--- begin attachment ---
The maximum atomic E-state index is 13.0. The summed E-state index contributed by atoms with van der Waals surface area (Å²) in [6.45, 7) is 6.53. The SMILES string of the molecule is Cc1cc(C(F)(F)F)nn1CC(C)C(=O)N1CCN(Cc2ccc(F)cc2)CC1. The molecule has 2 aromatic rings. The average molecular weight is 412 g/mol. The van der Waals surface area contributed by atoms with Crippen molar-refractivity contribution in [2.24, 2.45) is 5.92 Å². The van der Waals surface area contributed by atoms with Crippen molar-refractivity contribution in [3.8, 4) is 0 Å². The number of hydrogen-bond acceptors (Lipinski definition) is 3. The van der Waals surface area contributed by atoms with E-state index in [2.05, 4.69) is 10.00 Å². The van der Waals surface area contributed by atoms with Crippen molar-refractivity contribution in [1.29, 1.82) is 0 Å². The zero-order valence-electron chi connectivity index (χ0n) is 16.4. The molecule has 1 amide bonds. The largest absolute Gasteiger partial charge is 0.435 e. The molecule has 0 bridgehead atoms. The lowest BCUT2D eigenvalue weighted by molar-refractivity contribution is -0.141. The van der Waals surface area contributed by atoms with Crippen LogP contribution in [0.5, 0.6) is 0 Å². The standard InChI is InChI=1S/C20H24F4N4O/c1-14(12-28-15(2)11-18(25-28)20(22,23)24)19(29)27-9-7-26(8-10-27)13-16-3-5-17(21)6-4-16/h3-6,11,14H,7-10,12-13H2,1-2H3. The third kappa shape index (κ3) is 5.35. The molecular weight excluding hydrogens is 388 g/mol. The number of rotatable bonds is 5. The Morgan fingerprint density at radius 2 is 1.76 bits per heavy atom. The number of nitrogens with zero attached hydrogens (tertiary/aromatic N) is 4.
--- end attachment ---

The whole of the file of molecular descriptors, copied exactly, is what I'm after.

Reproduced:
The maximum atomic E-state index is 13.0. The summed E-state index contributed by atoms with van der Waals surface area (Å²) in [6.45, 7) is 6.53. The SMILES string of the molecule is Cc1cc(C(F)(F)F)nn1CC(C)C(=O)N1CCN(Cc2ccc(F)cc2)CC1. The molecule has 2 aromatic rings. The average molecular weight is 412 g/mol. The van der Waals surface area contributed by atoms with Crippen molar-refractivity contribution in [2.24, 2.45) is 5.92 Å². The van der Waals surface area contributed by atoms with Crippen molar-refractivity contribution in [3.8, 4) is 0 Å². The number of hydrogen-bond acceptors (Lipinski definition) is 3. The van der Waals surface area contributed by atoms with E-state index in [2.05, 4.69) is 10.00 Å². The van der Waals surface area contributed by atoms with Crippen molar-refractivity contribution in [1.29, 1.82) is 0 Å². The zero-order valence-electron chi connectivity index (χ0n) is 16.4. The molecule has 1 amide bonds. The largest absolute Gasteiger partial charge is 0.435 e. The molecule has 0 bridgehead atoms. The lowest BCUT2D eigenvalue weighted by molar-refractivity contribution is -0.141. The van der Waals surface area contributed by atoms with Crippen LogP contribution in [0.5, 0.6) is 0 Å². The standard InChI is InChI=1S/C20H24F4N4O/c1-14(12-28-15(2)11-18(25-28)20(22,23)24)19(29)27-9-7-26(8-10-27)13-16-3-5-17(21)6-4-16/h3-6,11,14H,7-10,12-13H2,1-2H3. The third kappa shape index (κ3) is 5.35. The molecular weight excluding hydrogens is 388 g/mol. The number of rotatable bonds is 5. The Morgan fingerprint density at radius 2 is 1.76 bits per heavy atom. The number of nitrogens with zero attached hydrogens (tertiary/aromatic N) is 4.